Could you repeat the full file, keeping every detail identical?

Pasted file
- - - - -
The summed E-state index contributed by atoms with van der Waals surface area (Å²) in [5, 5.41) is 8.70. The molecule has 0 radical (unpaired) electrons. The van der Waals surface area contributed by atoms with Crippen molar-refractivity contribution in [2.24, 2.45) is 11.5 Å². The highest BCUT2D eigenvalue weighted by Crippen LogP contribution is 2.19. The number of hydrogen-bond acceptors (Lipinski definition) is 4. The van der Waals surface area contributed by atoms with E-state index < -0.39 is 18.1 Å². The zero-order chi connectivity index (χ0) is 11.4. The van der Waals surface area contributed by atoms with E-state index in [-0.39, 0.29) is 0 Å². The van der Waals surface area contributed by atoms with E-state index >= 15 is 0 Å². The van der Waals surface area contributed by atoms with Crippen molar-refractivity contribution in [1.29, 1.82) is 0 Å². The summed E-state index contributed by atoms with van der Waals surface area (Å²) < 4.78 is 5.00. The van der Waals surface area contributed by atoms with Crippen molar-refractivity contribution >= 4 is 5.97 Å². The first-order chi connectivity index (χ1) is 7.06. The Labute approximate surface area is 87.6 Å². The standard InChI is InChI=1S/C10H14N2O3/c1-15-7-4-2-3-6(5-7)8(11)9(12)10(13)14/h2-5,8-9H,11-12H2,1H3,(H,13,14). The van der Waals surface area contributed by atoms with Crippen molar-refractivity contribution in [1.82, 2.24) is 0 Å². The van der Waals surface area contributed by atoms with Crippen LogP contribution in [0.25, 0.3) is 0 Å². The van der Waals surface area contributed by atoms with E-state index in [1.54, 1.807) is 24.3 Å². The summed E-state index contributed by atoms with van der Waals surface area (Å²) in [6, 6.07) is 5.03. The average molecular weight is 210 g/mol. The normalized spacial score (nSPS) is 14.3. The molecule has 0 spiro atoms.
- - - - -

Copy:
The summed E-state index contributed by atoms with van der Waals surface area (Å²) in [5, 5.41) is 8.70. The molecule has 0 radical (unpaired) electrons. The van der Waals surface area contributed by atoms with Crippen molar-refractivity contribution in [2.24, 2.45) is 11.5 Å². The highest BCUT2D eigenvalue weighted by Crippen LogP contribution is 2.19. The number of hydrogen-bond acceptors (Lipinski definition) is 4. The van der Waals surface area contributed by atoms with E-state index < -0.39 is 18.1 Å². The zero-order chi connectivity index (χ0) is 11.4. The van der Waals surface area contributed by atoms with E-state index in [-0.39, 0.29) is 0 Å². The van der Waals surface area contributed by atoms with E-state index >= 15 is 0 Å². The van der Waals surface area contributed by atoms with Crippen molar-refractivity contribution in [1.29, 1.82) is 0 Å². The summed E-state index contributed by atoms with van der Waals surface area (Å²) < 4.78 is 5.00. The van der Waals surface area contributed by atoms with Crippen molar-refractivity contribution >= 4 is 5.97 Å². The first-order chi connectivity index (χ1) is 7.06. The Labute approximate surface area is 87.6 Å². The standard InChI is InChI=1S/C10H14N2O3/c1-15-7-4-2-3-6(5-7)8(11)9(12)10(13)14/h2-5,8-9H,11-12H2,1H3,(H,13,14). The van der Waals surface area contributed by atoms with Crippen molar-refractivity contribution in [1.82, 2.24) is 0 Å². The van der Waals surface area contributed by atoms with Crippen LogP contribution in [0.25, 0.3) is 0 Å². The van der Waals surface area contributed by atoms with E-state index in [1.54, 1.807) is 24.3 Å². The summed E-state index contributed by atoms with van der Waals surface area (Å²) in [6, 6.07) is 5.03. The average molecular weight is 210 g/mol. The normalized spacial score (nSPS) is 14.3. The molecule has 0 spiro atoms.